Having worked at so many different publications and seeing work that spans all genres, what are the common mistakes that you see photographers make, either on their websites, in their promos or when pitching their work in person?

Re: photogs, I feel for them too as there aren’t the same number of jobs out there for them to survive on Editorial work alone, unless they happen to be the current fave of the art & photo dept. And that can turn on a dime when new staff comes in (or a re-design) and looks to change their image. Which usually means even a great photographer will be dropped just for their identification with the former look. I would say that I would recommend the following: Keep their websites & portfolios up to date. If I saw your site or book a year or two ago and you have not updated your work, I question what it is you are doing now and what you are up for. Be careful not to send too many promos. I see editors get annoyed and choose someone else; it can smack of the smell of desperation.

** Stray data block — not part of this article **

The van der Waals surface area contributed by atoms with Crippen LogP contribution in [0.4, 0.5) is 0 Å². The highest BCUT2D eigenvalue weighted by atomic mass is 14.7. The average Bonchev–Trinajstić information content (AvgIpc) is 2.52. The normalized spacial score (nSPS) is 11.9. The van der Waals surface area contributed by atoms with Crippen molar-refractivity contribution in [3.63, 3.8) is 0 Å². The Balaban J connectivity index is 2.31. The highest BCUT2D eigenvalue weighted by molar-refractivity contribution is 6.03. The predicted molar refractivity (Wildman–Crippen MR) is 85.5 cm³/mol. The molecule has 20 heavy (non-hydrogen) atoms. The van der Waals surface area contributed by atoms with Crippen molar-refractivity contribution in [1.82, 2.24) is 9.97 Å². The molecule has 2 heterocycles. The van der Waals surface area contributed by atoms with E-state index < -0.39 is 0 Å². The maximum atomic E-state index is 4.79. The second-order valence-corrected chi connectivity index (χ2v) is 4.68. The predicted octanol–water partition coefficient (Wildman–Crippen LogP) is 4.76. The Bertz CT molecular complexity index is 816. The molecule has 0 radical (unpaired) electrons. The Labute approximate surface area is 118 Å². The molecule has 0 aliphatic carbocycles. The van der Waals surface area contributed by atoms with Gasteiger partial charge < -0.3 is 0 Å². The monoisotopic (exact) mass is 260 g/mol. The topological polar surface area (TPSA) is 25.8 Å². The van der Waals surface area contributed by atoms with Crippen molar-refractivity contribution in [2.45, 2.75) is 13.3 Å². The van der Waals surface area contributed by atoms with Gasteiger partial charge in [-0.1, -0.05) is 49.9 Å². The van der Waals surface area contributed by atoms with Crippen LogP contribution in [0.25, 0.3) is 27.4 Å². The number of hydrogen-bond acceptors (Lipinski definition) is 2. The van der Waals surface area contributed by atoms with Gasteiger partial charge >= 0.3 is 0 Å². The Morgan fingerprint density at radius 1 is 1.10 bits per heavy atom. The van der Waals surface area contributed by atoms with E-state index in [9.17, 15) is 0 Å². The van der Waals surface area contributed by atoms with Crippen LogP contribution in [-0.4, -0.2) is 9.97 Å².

Lastly, there are a few editors who stay with their tried and true and won’t try out new talent, maybe fearing a bad shoot which can happen. Or they may just be overextended (see last answer) and don’t have the time to research new talent. But that doesn’t mean you should give up putting your work out there. I personally have always tried to hire new people as often as possible to keep it fresh and spread the wealth (of money AND exposure).

When you are working in photo research and need to find an image for a story, where are some of the first places that you look?